Astronomers say a newly discovered planet almost next door to us — just 39 light-years away — is the closest rocky exoplanet like Earth ever found.

It's not like Earth in one respect, though: the atmosphere in its coolest parts is a sizzling 450 to 500 degrees Fahrenheit, making it more like our solar system neighbor Venus than our own world, scientists say.

Still, the planet's proximity to us and its resemblance to Earth in at least its diameter and mass make it "arguably the most important planet ever found outside the solar system," Drake Demming of the University of Maryland wrote in a commentary accompanying the published study on the discovery.

Just 16 percent larger than Earth, the planet GJ 1132b orbits a dim star just one-fifth the size of our sun.

It's close to its parent star, orbiting at just 1.4 million miles away. For comparison, Mercury in our solar system orbits our sun at 36 million miles.

At just 39 light-years away, its parent star, Gliese 1132, is a close neighbor in the Milky Way.

"Our galaxy spans about 100,000 light-years," said Zachory Berta-Thompson, a postdoctoral researcher at MIT's Kavli Institute for Astrophysics and Space Research. "So this is definitely a very nearby solar neighborhood star."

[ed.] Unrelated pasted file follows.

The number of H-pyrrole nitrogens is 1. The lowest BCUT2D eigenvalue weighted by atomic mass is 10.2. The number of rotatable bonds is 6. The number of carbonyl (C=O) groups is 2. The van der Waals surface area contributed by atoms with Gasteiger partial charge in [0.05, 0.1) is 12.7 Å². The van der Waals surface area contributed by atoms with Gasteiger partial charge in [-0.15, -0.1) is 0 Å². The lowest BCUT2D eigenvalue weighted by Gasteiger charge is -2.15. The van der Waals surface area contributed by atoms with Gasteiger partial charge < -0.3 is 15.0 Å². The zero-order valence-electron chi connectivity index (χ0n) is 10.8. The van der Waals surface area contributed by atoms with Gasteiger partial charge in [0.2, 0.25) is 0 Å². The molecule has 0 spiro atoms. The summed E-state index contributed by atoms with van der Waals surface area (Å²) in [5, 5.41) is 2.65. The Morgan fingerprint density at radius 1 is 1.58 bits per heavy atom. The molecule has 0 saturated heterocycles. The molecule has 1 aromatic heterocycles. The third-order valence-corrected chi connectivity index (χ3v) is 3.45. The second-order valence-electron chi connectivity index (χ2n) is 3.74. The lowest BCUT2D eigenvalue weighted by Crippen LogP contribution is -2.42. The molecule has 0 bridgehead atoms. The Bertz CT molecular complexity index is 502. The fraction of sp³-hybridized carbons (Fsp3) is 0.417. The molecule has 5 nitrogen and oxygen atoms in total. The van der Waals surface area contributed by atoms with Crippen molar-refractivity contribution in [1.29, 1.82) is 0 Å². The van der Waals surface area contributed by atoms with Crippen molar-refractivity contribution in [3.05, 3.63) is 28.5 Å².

The planet GJ 1132b is probably tidally locked in its orbit, which means it always presents the same face to its star, creating a permanent and unchanging day and night side.

Because of its sizzling temperature, it's unlikely to retain liquid water on its surface, making it almost certainly uninhabitable, the scientists say.

Still, it's cool enough to have retained a significant atmosphere, they point out, which makes it an interesting subject for study.

"If we find this pretty hot planet has managed to hang onto its atmosphere over the billions of years it's been around, that bodes well for the long-term goal of studying cooler planets that could have life," explained Berta-Thompson.

Its nearness provides an unprecedented opportunity to make observations, since most Earth-sized planets discovered so far are thousands of light-years distant from us.

"We finally have a target to point our telescopes at, and [can] dig much deeper into the workings of a rocky exoplanet, and what makes it tick," Berta-Thompson said.

While it may be more like Venus than the Earth, it will allow scientists to test theories about rocky planets, how they form, how they end up in their particular orbits and what physical process takes place on their surfaces.

Meanwhile, nobody's complaining.

"Our ultimate goal is to find a twin Earth, but along the way we've found a twin Venus," said astronomer David Charbonneau of the Harvard-Smithsonian Center for Astrophysics. "We suspect it will have a Venus-like atmosphere too, and if it does we can't wait to get a whiff."

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